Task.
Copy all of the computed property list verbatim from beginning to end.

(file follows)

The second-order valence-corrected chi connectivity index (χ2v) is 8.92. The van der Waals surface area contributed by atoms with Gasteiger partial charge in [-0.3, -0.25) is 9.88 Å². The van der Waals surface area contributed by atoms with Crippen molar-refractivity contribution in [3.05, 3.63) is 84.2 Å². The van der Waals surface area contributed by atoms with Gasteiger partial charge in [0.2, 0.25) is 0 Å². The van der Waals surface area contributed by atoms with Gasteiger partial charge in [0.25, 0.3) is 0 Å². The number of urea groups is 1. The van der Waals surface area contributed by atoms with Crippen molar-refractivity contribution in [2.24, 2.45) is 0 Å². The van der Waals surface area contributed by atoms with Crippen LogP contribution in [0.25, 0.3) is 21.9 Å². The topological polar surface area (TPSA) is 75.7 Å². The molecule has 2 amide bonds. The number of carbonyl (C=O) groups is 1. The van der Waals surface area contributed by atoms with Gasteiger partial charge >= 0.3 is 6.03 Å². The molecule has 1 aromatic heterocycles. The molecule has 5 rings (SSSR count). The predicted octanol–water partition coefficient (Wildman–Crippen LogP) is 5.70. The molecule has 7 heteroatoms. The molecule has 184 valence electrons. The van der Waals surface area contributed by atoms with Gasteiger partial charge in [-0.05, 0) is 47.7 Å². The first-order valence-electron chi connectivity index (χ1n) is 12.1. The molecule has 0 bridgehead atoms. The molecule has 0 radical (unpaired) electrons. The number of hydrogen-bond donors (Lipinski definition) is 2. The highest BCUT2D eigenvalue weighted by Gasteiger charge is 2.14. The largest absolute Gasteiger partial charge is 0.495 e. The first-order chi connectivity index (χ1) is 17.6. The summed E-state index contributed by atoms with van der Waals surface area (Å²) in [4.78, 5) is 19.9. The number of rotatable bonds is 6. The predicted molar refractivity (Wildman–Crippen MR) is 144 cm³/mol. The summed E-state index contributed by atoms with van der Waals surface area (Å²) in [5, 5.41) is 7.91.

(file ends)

The second-order valence-corrected chi connectivity index (χ2v) is 8.92. The van der Waals surface area contributed by atoms with Gasteiger partial charge in [-0.3, -0.25) is 9.88 Å². The van der Waals surface area contributed by atoms with Crippen molar-refractivity contribution in [3.05, 3.63) is 84.2 Å². The van der Waals surface area contributed by atoms with Gasteiger partial charge in [0.2, 0.25) is 0 Å². The van der Waals surface area contributed by atoms with Gasteiger partial charge in [0.25, 0.3) is 0 Å². The number of urea groups is 1. The van der Waals surface area contributed by atoms with Crippen molar-refractivity contribution in [2.24, 2.45) is 0 Å². The van der Waals surface area contributed by atoms with Crippen LogP contribution in [0.25, 0.3) is 21.9 Å². The topological polar surface area (TPSA) is 75.7 Å². The molecule has 2 amide bonds. The number of carbonyl (C=O) groups is 1. The van der Waals surface area contributed by atoms with Gasteiger partial charge >= 0.3 is 6.03 Å². The molecule has 1 aromatic heterocycles. The molecule has 5 rings (SSSR count). The predicted octanol–water partition coefficient (Wildman–Crippen LogP) is 5.70. The molecule has 7 heteroatoms. The molecule has 184 valence electrons. The van der Waals surface area contributed by atoms with Gasteiger partial charge in [-0.05, 0) is 47.7 Å². The first-order valence-electron chi connectivity index (χ1n) is 12.1. The molecule has 0 bridgehead atoms. The molecule has 0 radical (unpaired) electrons. The number of hydrogen-bond donors (Lipinski definition) is 2. The highest BCUT2D eigenvalue weighted by Gasteiger charge is 2.14. The largest absolute Gasteiger partial charge is 0.495 e. The first-order chi connectivity index (χ1) is 17.6. The summed E-state index contributed by atoms with van der Waals surface area (Å²) in [4.78, 5) is 19.9. The number of rotatable bonds is 6. The predicted molar refractivity (Wildman–Crippen MR) is 144 cm³/mol. The summed E-state index contributed by atoms with van der Waals surface area (Å²) in [5, 5.41) is 7.91.